Gorgeous and magical; it’s not a stretch to call The Ten Thousand Doors of January a magnificent physical manifestation of a grimoire.

Orbit did it again. The Ten Thousand Doors of January has shot to the top of my TBR since the moment I saw the cover and heard about the premise; I was charmed and can safely say that I don’t think I’ve read many books as beautifully written as this novel. I’ve been saying this over and over again for a while now; when it comes to modern SFF debuts, just read everything that Orbit publishes. SFF books published by Orbit these days has a strong chance to satisfy your reading preferences and this novel amplified that notion. I would also like to give a shout out to Emily Byron, who made sure this book reached me for my review, and Maddie Hall, the one in charge of the design behind the ARC packaging of this book; easily the most beautiful ARC package I’ve ever received.

Picture: My ARC of The Ten Thousand Doors of January

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Ghosts of Gotham

Ghosts of Gotham

Ghosts of Gotham by Craig Schaefer
My rating: 4.5 of 5 stars.

Ghost of Gotham is my first book by Craig Schaefer, and it definitely will not be my last.

I’ve heard a lot about the Daniel Faust series by Craig Schaefer. When I saw that he has a stand-alone released recently, I thought that this book will be a good sampler of just what the author offers. And I proceeded to devour Ghosts of Gotham in two days. I really developed an almost compulsive addiction to crime thrillers – when I start, I find it very hard to stop binging. This book gave me that heady and thrilling concoction with an urban fantasy setting, in New York City!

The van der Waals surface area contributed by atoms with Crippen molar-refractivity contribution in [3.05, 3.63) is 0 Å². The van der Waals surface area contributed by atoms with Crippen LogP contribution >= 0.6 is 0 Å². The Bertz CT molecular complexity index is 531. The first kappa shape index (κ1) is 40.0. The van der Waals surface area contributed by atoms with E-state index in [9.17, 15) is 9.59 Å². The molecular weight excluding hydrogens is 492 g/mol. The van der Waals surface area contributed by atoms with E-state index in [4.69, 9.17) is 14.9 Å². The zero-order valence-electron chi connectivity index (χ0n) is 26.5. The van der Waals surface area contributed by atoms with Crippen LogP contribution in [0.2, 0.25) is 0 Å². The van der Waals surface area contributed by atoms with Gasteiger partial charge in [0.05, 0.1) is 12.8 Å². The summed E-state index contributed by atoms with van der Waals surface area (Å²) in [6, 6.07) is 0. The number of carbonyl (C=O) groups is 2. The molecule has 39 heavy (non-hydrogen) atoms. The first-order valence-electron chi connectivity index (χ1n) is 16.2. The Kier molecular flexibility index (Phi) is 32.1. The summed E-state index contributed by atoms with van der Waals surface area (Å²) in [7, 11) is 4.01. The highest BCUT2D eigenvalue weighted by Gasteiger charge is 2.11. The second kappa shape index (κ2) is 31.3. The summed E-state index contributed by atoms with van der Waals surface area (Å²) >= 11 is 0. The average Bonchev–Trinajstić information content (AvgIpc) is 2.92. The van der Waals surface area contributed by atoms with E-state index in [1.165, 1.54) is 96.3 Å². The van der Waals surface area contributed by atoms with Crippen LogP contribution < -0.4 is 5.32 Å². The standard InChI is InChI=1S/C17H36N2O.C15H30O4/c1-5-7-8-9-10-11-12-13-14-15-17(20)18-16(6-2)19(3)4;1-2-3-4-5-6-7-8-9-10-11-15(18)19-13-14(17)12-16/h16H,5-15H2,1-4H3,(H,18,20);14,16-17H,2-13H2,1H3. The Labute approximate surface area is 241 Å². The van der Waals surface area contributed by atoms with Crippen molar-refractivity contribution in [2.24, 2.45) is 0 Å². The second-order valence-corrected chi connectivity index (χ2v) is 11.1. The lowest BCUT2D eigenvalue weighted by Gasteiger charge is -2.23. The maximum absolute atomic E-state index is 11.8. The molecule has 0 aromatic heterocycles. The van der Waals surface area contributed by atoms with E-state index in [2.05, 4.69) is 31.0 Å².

New York City, the original inspiration for Gotham City, is such an appropriate backdrop for a crime noir story touched with the supernatural. A lot of supernatural in this case. The evocative and vivid portrayal of this old and sprawling city that never sleeps lends a hectic yet atmospheric and gothic backdrop that just simply enhances the narrative to another level of intensity.

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The Exiled

The Exiled

The Exiled by David Barbaree

My rating: 4.5 of 5 stars

 

According to Suetonius, Emperor Nero committed suicide on hearing the troop of cavalry who were coming to arrest him arrive at the villa in which he was hiding: ‘Hark to the sound I hear! It is the hooves of galloping horses‘.

Their orders: take him alive.

But it was too late.

A letter, which had arrived moments before the soldiers, informed Nero that he had been declared a public enemy by the Senate and was to be punished in the ‘ancient style’ (stripped naked, head thrust into a wooden fork, flogged to death with sticks). And so, to avoid that dire fate, Nero:

‘with the help of his secretary Epaphroditus, […] stabbed himself in the throat and was already half-dead when a cavalry officer entered […] he died, with eyes glazed and bulging from their sockets, a sight which horrified everybody present’ (Suetonius, Nero, 49).

Now that’s all well and good, perhaps true or perhaps not, but either way David Barbaree is having none of it. His Nero is taken that day, and tortured, but remains alive…

It’s an idea with a long tradition, with men proclaiming themselves ‘Nero’ almost from the moment of the emperor’s death in 68 CE. A rather problematic issue for the new dynasty, as you might imagine. And it’s precisely this that forms the basis of the book. Here, the rise of a False Nero complicates an already dangerous civil war in Parthia, the deadly threads of these plots weaving through the highest echelons of Roman politics.

This is a world of prophesy, conspiracy, and secrets. Danger abounds. But they don’t know what we know, that the real Nero lives… and still has moves to make. Let the games begin.

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UR by Stephen King

UR by Stephen King

UR by Stephen King
My rating: 4.5 of 5 stars

I don’t know that I’ve ever yearned from something as terrifying as Wesley’s pink Kindle.

“A crazy certainty had arisen in his mind: a hand – or perhaps a claw – was going to swim up from the grayness of the Kindle’s screen, grab him by the throat, and yank him in.”